Europe

Dec 3, 2012

Behind the walls, a Quebecism version of separatism

In a picture-postcard walled city, a new revolution is brewing. Quebec has been given a revival by a new matter-of-fact separatism now alive in Europe. Crikey's man-at-large walks the cobblestones.

Guy Rundle — Correspondent-at-large

Guy Rundle

Correspondent-at-large

When you come round the headland in the tourist launch, and the stone towered walls of Quebec City rise above the St Lawrence River, you realise you came in from the wrong direction, days earlier, arriving at the modest train station. No, the only way to arrive is at the head of the American Revolutionary Army who came across the river in December 1775, determined to take the capital the British had taken from the French only two decades before.

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3 comments

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3 thoughts on “Behind the walls, a Quebecism version of separatism

  1. Allison

    Dear Mr Rundle

    I expected a quote from Cohen’s Suzanne at least in this article. Am heartbroken.

    Suzanne takes you down to her place near the river
    You can hear the boats go by
    You can spend the night beside her
    And you know that she’s half crazy

  2. Frank

    The big difference between all the separatist states you name and Quebec is, it would seem, the potential (or at least the desire) to join the EU. You can afford to shear away the mysticism when there’s the prospect of a grant or two.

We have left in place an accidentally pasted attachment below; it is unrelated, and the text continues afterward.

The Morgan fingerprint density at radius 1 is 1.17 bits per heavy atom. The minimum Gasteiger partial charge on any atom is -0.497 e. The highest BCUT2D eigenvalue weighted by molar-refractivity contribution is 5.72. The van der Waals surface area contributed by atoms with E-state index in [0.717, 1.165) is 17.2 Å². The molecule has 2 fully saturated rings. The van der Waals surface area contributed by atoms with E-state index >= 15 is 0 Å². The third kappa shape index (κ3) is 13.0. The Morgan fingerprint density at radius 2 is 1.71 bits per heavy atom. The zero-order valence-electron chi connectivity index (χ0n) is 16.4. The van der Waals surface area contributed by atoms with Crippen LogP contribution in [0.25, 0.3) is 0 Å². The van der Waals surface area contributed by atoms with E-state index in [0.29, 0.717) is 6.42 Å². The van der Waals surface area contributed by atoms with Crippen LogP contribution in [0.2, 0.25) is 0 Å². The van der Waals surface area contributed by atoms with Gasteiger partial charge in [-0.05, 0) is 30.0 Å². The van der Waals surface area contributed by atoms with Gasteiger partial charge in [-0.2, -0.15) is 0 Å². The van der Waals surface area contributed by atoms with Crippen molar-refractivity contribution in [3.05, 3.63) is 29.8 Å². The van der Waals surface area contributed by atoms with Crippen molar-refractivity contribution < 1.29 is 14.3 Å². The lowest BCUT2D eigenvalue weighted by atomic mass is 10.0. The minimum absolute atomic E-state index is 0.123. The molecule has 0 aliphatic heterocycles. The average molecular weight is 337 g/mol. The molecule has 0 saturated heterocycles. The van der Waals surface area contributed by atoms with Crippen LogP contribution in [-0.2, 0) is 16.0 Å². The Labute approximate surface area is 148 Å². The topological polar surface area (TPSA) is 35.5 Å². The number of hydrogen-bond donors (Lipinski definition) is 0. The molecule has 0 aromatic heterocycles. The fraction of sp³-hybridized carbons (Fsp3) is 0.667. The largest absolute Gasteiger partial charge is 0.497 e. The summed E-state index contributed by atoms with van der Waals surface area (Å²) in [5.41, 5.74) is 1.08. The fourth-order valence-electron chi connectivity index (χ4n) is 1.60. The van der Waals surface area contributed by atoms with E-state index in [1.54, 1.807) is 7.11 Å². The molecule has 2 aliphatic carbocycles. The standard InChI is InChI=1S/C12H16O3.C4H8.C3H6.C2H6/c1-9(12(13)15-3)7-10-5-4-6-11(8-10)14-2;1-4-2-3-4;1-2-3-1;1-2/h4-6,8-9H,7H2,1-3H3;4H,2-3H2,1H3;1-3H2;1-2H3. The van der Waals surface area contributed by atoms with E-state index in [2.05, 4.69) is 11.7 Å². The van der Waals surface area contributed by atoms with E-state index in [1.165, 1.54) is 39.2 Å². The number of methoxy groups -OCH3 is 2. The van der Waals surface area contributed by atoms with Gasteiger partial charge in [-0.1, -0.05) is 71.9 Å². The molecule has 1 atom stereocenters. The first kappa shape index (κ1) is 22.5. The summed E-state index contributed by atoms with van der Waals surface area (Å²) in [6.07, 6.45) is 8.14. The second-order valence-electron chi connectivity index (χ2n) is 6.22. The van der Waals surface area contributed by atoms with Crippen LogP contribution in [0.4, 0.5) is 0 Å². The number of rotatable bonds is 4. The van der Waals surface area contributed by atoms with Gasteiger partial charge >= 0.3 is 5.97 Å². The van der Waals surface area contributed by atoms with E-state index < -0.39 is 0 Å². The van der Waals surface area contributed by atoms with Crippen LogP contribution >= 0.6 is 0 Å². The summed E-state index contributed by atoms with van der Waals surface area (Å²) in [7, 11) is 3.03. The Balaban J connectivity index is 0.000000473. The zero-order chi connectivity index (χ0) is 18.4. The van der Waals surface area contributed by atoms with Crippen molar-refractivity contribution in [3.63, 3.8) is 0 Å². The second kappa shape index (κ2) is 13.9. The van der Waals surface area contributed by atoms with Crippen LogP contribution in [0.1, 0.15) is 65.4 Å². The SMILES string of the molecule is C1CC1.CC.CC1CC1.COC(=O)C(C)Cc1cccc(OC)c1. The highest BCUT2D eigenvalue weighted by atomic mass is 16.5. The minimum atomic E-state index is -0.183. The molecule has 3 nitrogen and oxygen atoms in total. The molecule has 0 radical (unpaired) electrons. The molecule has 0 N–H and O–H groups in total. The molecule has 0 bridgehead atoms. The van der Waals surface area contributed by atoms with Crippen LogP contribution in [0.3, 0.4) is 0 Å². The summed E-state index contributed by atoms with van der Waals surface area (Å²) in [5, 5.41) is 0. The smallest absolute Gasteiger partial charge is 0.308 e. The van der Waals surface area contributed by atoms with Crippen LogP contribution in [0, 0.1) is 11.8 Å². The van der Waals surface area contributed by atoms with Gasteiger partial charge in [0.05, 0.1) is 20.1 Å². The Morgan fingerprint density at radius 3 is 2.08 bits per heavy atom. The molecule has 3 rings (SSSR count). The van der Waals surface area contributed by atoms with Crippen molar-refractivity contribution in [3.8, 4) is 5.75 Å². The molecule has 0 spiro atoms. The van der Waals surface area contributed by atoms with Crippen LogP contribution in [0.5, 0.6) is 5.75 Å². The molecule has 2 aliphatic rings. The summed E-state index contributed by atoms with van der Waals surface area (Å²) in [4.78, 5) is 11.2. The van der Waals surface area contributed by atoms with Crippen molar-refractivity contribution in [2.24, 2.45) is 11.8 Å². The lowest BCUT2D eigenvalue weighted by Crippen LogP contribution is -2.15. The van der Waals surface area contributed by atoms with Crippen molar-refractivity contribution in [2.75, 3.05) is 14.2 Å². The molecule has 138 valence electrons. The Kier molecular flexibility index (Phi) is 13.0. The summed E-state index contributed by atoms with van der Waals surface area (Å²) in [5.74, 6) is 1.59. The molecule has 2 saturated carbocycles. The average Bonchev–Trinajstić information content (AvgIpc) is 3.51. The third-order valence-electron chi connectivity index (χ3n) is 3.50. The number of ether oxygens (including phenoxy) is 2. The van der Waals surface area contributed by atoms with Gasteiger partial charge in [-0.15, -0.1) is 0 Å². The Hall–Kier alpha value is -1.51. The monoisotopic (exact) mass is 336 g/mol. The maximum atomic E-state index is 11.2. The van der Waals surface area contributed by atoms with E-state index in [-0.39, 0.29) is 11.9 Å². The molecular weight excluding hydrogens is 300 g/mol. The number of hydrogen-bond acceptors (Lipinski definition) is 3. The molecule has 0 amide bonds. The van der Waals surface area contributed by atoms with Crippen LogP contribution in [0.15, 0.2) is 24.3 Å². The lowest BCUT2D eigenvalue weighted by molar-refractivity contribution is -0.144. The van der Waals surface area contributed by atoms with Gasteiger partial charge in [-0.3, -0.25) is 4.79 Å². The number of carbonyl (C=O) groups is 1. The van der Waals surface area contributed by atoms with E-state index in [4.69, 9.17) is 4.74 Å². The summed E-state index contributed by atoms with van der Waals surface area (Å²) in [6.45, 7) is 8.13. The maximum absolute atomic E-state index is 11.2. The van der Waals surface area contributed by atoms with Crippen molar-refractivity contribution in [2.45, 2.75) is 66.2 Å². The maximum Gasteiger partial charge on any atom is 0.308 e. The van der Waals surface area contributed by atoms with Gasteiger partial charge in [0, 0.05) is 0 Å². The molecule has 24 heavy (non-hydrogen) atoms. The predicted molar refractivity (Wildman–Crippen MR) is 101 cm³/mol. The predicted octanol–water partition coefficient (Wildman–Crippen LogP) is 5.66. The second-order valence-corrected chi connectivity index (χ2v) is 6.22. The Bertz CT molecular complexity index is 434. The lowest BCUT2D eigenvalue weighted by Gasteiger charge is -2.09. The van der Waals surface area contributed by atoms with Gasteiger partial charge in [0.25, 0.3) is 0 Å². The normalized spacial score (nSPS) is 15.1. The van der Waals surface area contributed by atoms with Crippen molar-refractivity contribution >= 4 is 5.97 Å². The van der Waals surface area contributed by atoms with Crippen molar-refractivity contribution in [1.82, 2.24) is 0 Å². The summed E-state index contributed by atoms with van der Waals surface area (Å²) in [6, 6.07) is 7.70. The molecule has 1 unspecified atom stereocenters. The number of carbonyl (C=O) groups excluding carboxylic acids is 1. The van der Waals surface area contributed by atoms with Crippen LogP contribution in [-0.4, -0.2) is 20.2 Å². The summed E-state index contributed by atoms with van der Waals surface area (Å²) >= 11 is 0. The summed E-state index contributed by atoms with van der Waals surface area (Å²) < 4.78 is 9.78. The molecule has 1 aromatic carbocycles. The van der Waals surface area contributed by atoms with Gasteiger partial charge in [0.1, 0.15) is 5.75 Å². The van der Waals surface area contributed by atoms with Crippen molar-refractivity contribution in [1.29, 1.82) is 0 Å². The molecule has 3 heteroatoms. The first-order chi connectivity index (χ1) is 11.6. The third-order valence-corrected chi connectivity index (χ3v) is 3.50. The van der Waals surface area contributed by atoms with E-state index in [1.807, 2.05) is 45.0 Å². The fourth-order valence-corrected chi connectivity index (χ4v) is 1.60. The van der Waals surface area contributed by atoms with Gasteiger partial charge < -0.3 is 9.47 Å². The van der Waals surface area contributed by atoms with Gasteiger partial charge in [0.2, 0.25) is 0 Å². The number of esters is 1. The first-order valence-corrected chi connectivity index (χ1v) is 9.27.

What, then, is in it for Quebec’s pragmatic separatists?

  3. Down and Out of Sài Gòn

    Quebec separatism is all well and good, but proponents should remember that not everybody speaks French in the province. Not only do you have the English speakers in Montreal and the Gatineau valley north of Ottawa (the place where my mother grew up), you have the Cree and Inuit speakers in the north of the province. If Quebec chooses to secede from Canada, the latter tribes may want to secede from Quebec in turn.

    Seriously, I’m enjoying your pieces on Quebec – but I advise you to go north if you can. Sticking around Montreal and Quebec city is good, but it’s like making a piece on NSW and not going west of the Great Dividing Range. You may find of interest the tribal negotiations that lead to things such as the James Bay hydroelectric project. It’s something that Australia can learn from.

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